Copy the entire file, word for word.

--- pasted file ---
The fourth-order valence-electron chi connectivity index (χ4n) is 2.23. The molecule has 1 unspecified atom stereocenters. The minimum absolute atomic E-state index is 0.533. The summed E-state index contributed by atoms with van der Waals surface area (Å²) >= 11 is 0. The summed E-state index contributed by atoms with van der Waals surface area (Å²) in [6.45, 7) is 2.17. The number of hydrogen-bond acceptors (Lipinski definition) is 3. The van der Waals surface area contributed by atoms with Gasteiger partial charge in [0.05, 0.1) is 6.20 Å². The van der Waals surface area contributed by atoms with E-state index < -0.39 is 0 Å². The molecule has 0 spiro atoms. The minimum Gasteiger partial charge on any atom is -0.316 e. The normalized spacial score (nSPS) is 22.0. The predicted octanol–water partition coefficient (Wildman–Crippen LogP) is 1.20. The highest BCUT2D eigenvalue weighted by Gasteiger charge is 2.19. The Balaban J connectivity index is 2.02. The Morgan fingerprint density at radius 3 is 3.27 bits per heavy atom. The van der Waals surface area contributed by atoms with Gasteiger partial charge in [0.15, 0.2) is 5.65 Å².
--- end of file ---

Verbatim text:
The fourth-order valence-electron chi connectivity index (χ4n) is 2.23. The molecule has 1 unspecified atom stereocenters. The minimum absolute atomic E-state index is 0.533. The summed E-state index contributed by atoms with van der Waals surface area (Å²) >= 11 is 0. The summed E-state index contributed by atoms with van der Waals surface area (Å²) in [6.45, 7) is 2.17. The number of hydrogen-bond acceptors (Lipinski definition) is 3. The van der Waals surface area contributed by atoms with Gasteiger partial charge in [0.05, 0.1) is 6.20 Å². The van der Waals surface area contributed by atoms with E-state index < -0.39 is 0 Å². The molecule has 0 spiro atoms. The minimum Gasteiger partial charge on any atom is -0.316 e. The normalized spacial score (nSPS) is 22.0. The predicted octanol–water partition coefficient (Wildman–Crippen LogP) is 1.20. The highest BCUT2D eigenvalue weighted by Gasteiger charge is 2.19. The Balaban J connectivity index is 2.02. The Morgan fingerprint density at radius 3 is 3.27 bits per heavy atom. The van der Waals surface area contributed by atoms with Gasteiger partial charge in [0.15, 0.2) is 5.65 Å².